More about: Bright Eyes
To be honest, when Mr Gigwise asked me to do this one, I was not looking forward to it. The snide remarks about rabbits and sad endings. Added to that, the impression of a jumped-up American egotist leader Conor Oberst as a angst torn twentysomething whoâ€™s a bit of a miserable geek. Not promising? He co-founded his record label, Saddle Creek with friends. Thereâ€™s the recent "arrogant" double album release of â€˜Iâ€™m Wide Awake, Itâ€™s Morningâ€™ and â€˜Digital Ash In A Digital Urnâ€™. In America, theyâ€™ve had total sales upwards of 100,000 and the double success of simultaneous No.1 and 2 singles, â€˜Luaâ€™ and â€˜Take It Easy (Love Nothing)' respectively.
The support act, Rilo Kiley are good mates with Connor. This is handy as they share the drummer, Jason Boesei and the trumpet player soloist Nate Walcott. Jenny Lewis on lead vocals looks incongruous in a two-piece and woolly tights but sheâ€™s got a good voice. They open with â€˜Itâ€™s A Hitâ€™ and end with â€˜Does He Love Youâ€™ that are probably their best. Thereâ€™s a touch of Kirsty MacColl meets Beautiful South. Their songs struck a cord with one girl who I spotted clutching the bandâ€™s discarded set-list whilst buying the obligatory t-shirt.
When Bright Eyes take to the stage, Connor fits the geek look by wearing a ring-necked pullover! They run through the more accessible â€˜Iâ€™m Wide Awakeâ€™. Starting with the three opening tracks, each showcasing different aspects of the album. The drummerless â€˜At The Bottom Of Everythingâ€™ (thankfully without the spoken introduction) is the Guthrie / acoustic Dylan fans have come to see. The girls in the crowd can gently sway along to this one in misty-eyed admiration as itâ€™s effectively a waltz with trumpet solos. On â€˜Old Soul Songâ€™, Mike Mogis switches form Mandolin to peddle steel and taps into recent newfound interest in Gram Parsonâ€™s territory whilst the trumpet sounds more northern brass band.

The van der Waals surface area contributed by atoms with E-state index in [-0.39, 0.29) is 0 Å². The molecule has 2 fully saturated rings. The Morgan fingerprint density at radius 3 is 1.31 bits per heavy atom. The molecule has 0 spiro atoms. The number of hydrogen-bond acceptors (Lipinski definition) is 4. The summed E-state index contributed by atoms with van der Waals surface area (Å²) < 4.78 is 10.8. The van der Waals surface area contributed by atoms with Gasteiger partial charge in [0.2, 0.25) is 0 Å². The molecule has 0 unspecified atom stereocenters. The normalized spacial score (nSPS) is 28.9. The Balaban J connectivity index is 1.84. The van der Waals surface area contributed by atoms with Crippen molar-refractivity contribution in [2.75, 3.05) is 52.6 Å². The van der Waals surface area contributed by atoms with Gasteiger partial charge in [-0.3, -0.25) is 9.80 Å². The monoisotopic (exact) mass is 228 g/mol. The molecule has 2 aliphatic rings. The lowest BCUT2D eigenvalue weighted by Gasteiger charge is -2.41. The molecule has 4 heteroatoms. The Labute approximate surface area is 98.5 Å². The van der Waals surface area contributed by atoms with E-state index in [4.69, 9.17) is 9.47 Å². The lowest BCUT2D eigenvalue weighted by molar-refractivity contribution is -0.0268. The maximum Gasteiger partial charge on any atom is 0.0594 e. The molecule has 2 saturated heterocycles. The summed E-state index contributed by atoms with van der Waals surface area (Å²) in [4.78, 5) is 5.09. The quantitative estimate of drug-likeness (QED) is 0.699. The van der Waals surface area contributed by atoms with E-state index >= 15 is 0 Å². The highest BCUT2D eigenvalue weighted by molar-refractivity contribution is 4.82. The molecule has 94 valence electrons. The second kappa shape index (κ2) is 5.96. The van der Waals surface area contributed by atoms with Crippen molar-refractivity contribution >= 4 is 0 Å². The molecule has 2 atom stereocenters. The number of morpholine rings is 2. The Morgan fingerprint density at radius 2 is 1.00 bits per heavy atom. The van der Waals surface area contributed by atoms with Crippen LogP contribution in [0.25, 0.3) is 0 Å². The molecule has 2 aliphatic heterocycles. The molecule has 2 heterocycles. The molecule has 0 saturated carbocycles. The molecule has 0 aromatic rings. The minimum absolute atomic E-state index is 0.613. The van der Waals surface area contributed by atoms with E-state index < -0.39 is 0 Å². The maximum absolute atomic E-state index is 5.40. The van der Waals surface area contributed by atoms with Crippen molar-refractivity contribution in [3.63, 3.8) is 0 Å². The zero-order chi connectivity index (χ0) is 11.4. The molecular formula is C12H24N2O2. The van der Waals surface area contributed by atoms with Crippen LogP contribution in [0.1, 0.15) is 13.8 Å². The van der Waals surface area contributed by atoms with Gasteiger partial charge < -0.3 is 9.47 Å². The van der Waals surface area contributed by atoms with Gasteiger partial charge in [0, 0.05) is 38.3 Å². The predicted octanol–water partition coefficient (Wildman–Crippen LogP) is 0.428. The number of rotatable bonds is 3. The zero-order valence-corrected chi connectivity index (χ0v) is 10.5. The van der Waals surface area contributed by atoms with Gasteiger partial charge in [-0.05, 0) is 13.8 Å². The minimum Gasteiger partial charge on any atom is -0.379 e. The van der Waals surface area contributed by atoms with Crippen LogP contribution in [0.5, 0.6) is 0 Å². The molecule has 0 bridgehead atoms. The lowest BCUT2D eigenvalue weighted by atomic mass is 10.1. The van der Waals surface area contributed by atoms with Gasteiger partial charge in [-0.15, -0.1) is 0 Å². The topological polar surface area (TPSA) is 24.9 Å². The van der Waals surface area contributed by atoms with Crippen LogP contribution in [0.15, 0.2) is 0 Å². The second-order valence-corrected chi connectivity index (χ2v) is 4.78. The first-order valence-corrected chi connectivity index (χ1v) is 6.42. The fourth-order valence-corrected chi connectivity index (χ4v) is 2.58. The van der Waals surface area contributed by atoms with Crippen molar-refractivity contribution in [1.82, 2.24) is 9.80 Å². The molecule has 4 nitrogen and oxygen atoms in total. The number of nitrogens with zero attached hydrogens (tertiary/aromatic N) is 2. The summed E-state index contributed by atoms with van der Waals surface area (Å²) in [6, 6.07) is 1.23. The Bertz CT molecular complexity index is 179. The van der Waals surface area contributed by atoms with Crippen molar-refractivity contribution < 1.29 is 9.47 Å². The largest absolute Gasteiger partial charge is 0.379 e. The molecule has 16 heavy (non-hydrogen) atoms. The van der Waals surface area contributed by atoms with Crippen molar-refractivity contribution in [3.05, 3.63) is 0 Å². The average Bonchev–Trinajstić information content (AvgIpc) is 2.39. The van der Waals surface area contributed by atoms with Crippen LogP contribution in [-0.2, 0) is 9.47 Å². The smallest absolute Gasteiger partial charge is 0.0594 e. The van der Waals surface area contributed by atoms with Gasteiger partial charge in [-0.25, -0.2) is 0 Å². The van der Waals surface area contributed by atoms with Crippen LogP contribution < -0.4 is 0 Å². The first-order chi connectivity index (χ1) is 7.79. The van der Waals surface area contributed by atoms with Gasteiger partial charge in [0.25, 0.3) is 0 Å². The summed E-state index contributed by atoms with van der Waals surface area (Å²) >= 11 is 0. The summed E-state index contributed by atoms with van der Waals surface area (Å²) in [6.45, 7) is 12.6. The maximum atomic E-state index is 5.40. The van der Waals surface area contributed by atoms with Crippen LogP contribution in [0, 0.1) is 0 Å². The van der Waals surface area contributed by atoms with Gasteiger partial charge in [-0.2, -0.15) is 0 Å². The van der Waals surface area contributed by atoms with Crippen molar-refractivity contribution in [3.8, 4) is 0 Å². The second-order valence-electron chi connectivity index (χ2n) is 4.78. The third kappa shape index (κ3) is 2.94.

By the forth song the pullover comes off. Time for a small whinge as throughout the show thereâ€™s long silent gaps between the songs when the band swaps instruments, share fags and generally lose momentum. By the time they played the reflective â€˜Land Locked Bluesâ€™ the crowd take on the respect of a folk club. Very nu-Dylan and for more, try the next single, â€˜First Day Of My Lifeâ€™, â€˜Poison Oakâ€™ and a brand new song, â€˜I Must Belong Somewhereâ€™ with lines such as "leave the true genius in the padded cell". Conor can also rock when he wants to. Often the electric guitar influences of Neil Young can be heard. On â€˜Another Travelinâ€™ Songâ€™, Jason bangs out the rockabilly to great effect and by the end Conor had worked up a sweat and is looking more like Robert Smith than Bill Gates.
Inevitably, with their own fags backstage it takes a while
for them to return for the encores. The last one of the
three is surreal. They need an opus and â€˜Road To Joyâ€™
is it. Conor shouts, "Lets fuck it up boys lets make some noise". Strangled Nate trumpet, Mike goes for trash keys; so much harder than the album version my mind wandered to elements of Avant-Garde punks Pere Ubu! Bright Eyes, daft name, brilliant gig world dominance next. It will be interesting to see how he handles the increased fame after the European tour but those present can say, "I was there". It wonâ€™t be repeated. At a small venue near you, but not for long.
More about: Bright Eyes